OSA's Digital Library

Applied Optics

Applied Optics

APPLICATIONS-CENTERED RESEARCH IN OPTICS

  • Vol. 38, Iss. 18 — Jun. 20, 1999
  • pp: 3831–3843

Hyperspectral Remote Sensing for Shallow Waters. 2. Deriving Bottom Depths and Water Properties by Optimization

Zhongping Lee, Kendall L. Carder, Curtis D. Mobley, Robert G. Steward, and Jennifer S. Patch  »View Author Affiliations


Applied Optics, Vol. 38, Issue 18, pp. 3831-3843 (1999)
http://dx.doi.org/10.1364/AO.38.003831


View Full Text Article

Acrobat PDF (193 KB)





Browse Journals / Lookup Meetings

Browse by Journal and Year


   


Lookup Conference Papers

Close Browse Journals / Lookup Meetings

Article Tools

Share
Citations

Abstract

In earlier studies of passive remote sensing of shallow-water bathymetry, bottom depths were usually derived by empirical regression. This approach provides rapid data processing, but it requires knowledge of a few true depths for the regression parameters to be determined, and it cannot reveal in-water constituents. In this study a newly developed hyperspectral, remote-sensing reflectance model for shallow water is applied to data from computer simulations and field measurements. In the process, a remote-sensing reflectance spectrum is modeled by a set of values of absorption, backscattering, bottom albedo, and bottom depth; then it is compared with the spectrum from measurements. The difference between the two spectral curves is minimized by adjusting the model values in a predictor–corrector scheme. No information in addition to the measured reflectance is required. When the difference reaches a minimum, or the set of variables is optimized, absorption coefficients and bottom depths along with other properties are derived simultaneously. For computer-simulated data at a wind speed of 5 m/s the retrieval error was 5.3% for depths ranging from 2.0 to 20.0 m and 7.0% for total absorption coefficients at 440 nm ranging from 0.04 to 0.24 m<sup>−1</sup>. At a wind speed of 10 m/s the errors were 5.1% for depth and 6.3% for total absorption at 440 nm. For field data with depths ranging from 0.8 to 25.0 m the difference was 10.9% (<i>R</i><sup>2</sup> = 0.96, <i>N</i> = 37) between inversion-derived and field-measured depth values and just 8.1% (<i>N</i> = 33) for depths greater than 2.0 m. These results suggest that the model and the method used in this study, which do not require <i>in situ</i> calibration measurements, perform very well in retrieving in-water optical properties and bottom depths from above-surface hyperspectral measurements.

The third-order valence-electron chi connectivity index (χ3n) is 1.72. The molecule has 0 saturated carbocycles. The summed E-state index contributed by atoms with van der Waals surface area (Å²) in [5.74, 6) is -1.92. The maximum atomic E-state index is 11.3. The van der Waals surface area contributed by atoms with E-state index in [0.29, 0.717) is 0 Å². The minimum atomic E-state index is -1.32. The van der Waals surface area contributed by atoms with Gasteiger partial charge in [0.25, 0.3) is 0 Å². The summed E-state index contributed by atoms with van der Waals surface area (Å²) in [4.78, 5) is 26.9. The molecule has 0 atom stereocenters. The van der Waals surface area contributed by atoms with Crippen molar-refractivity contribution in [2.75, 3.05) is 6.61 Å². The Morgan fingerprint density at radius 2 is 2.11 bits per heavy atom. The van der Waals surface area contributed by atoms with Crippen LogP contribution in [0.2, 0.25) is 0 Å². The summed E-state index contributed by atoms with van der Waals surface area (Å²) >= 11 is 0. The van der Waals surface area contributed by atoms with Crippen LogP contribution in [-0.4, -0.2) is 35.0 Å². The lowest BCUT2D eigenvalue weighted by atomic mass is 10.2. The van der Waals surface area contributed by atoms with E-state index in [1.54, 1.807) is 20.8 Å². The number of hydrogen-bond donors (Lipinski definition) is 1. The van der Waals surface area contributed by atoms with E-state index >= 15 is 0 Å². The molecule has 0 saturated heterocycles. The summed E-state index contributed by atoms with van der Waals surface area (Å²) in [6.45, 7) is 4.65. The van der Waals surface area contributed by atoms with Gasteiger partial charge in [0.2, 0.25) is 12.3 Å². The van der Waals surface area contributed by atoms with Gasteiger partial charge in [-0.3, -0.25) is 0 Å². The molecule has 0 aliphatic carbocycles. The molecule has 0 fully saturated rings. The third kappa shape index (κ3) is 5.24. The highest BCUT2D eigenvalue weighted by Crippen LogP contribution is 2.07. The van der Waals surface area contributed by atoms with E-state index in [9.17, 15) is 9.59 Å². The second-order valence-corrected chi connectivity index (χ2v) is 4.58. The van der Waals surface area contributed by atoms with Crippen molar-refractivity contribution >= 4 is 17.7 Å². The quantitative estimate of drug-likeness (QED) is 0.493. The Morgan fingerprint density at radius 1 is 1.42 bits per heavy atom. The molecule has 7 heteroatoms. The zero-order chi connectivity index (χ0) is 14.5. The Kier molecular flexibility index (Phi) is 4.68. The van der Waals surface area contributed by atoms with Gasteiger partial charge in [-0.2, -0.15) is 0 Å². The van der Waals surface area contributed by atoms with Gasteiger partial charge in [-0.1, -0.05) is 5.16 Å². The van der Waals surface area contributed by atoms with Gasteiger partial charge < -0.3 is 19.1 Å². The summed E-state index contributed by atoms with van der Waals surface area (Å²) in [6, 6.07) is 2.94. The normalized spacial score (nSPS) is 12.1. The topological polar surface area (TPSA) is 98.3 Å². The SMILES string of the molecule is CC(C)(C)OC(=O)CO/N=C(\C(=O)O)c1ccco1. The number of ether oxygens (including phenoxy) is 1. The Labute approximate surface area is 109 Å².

© 1999 Optical Society of America

OCIS Codes
(010.4450) Atmospheric and oceanic optics : Oceanic optics
(280.0280) Remote sensing and sensors : Remote sensing and sensors

Citation